‘Parsley’s not just a garnish!’

by Renee Lindstrom, GCFP – Living in Natures Love Lifestyles @insideawareness.com

Garden Fresh Parsley Seeds

Parsley (petroselinum crispum / hortense) – Biennial

  • Symbolizes:  Festivity, joy, victory and releases bitter emotions
  • Uses:  Nutrition, Medicinal, Freshen Breath, Laxative, Detox
  • Parts Used:  Leaves, Seeds, Roots
  • Preparation:  Juicing, Recipes, Tea, Tinctures, Infused Waters, Oil & Vinegar

There are two types of parsley grown for its leaves available in the Pacific Northwest.  One is a flat leaf called Italian Parsley and the second is curly leaf parsley.  In the Roman age it was considered  medicinal long before it became a common day-to-day edible sold in the veggie department of the corner store. A more recent form is root parsley.

Nutrients & Qualities in Parsley: 

Parsley contains Vitamins A, K, C, E, B6, B12, thiamin, riboflavin, niacin, folic and pantothenic acid, choline, folates, calcium, iron, magnesium, manganese, phosphorous, potassium, zinc, copper, beta carotene,  energy, carbohydrates, fats, and protein.

It is a source of the volatile compounds apiol, myristicin, limonene, eugenol, and alpha-thujene.


Medicinal Uses

Parsley can be used medicinally for the following :

  • Adrenals
  • Allergies
  • Appetite
  • Asthma
  • Bone
  • Breath
  • Cancer
  • Conjunctivitis
  • Detox
  • Digestion
  • Diuretic
  • Ear Infections
  • Fatigue
  • Gallstones
  • Gout
  • Heart
  • Immunity
  • Inflammation
  • Insect bites
  • Kidney Stones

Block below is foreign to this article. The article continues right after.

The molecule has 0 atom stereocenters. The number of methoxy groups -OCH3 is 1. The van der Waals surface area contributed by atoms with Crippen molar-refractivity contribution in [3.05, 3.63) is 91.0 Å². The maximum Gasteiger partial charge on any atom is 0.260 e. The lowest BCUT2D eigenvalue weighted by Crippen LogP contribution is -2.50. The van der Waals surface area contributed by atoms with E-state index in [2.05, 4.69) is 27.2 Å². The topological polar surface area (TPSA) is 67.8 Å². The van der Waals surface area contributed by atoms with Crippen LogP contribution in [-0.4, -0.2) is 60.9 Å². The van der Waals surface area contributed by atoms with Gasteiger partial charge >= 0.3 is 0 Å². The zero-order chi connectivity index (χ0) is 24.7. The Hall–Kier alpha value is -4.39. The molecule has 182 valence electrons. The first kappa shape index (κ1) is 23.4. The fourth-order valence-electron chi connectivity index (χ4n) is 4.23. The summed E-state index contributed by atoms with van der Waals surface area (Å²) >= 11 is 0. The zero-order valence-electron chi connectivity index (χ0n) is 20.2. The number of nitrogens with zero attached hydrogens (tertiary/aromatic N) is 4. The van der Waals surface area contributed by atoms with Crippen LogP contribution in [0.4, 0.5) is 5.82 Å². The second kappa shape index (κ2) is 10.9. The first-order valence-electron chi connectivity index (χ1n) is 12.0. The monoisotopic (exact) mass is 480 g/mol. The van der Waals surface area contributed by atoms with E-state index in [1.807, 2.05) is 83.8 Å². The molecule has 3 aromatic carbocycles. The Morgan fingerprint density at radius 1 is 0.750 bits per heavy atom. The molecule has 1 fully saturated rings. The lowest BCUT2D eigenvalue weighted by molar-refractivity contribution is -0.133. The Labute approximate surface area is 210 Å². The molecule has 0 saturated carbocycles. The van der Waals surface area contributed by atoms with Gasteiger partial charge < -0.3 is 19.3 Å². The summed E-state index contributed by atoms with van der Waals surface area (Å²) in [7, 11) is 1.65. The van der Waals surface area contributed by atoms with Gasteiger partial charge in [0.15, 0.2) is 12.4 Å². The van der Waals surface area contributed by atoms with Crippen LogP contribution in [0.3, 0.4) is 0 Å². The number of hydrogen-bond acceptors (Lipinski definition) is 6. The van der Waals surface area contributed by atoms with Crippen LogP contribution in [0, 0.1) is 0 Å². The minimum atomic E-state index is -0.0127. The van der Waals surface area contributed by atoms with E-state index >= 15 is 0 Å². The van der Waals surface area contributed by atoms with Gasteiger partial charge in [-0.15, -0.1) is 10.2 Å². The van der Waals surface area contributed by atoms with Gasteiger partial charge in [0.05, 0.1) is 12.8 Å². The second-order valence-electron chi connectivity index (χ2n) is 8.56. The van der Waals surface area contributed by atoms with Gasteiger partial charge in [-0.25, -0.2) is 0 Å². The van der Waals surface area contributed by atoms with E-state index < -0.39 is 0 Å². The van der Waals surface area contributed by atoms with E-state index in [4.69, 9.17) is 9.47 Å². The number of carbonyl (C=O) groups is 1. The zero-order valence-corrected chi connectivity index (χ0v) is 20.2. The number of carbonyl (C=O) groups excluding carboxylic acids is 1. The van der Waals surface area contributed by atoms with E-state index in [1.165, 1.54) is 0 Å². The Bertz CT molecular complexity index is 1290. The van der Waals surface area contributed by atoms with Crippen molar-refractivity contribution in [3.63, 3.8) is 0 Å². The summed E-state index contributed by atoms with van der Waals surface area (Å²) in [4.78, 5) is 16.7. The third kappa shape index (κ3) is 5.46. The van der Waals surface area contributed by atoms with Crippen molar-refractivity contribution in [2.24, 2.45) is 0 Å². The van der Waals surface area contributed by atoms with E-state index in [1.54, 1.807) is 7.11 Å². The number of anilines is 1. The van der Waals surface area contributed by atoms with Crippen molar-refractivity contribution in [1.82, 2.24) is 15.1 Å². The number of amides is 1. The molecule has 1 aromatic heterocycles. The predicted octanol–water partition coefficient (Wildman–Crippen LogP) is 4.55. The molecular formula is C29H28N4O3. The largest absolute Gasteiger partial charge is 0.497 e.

• Laxative
  • Liver
  • Oral
  • Skin Conditions
  • Urinary Tract

Master Herbalist Nicholas Culpeper  on Parsley:

It is under the dominion of Mercury; is very comfortable to the stomach; helps to provoke urine and women’s courses, to break wind both in the stomach and bowels, and doth a little open the body, but the root much more. It opens obstructions both of liver and spleen, and is therefore accounted one of the five opening roots. Galen commended it against the falling sickness, and to provoke urine mightily; especially if the roots be boiled, and eaten like Parsnips. The seed is effectual to provoke urine and women’s courses, to expel wind, to break the stone, and ease the pains and torments thereof; it is also effectual against the venom of any poisonous creature, and the danger that comes to them that have the lethargy, and is as good against the cough. The distilled water of Parsley is a familiar medicine with nurses to give their children when they are troubled with wind in the stomach or belly which they call the frets; and is also much available to them that are of great years. The leaves of Parsley laid to the eyes that are inflamed with heat, or swollen, doth much help them, if it be used with bread or meal; and being fried with butter, and applied to women’s breasts that are hard through the curdling of their milk, it abates the hardness quickly; and also takes away black and blue marks coming of bruises or falls. The juice thereof dropped into the ears with a little wine, eases the pains.

Culpeper was an English Botanist,  Master Herbalist, Physician, and Astrologer.


How to use Parsley: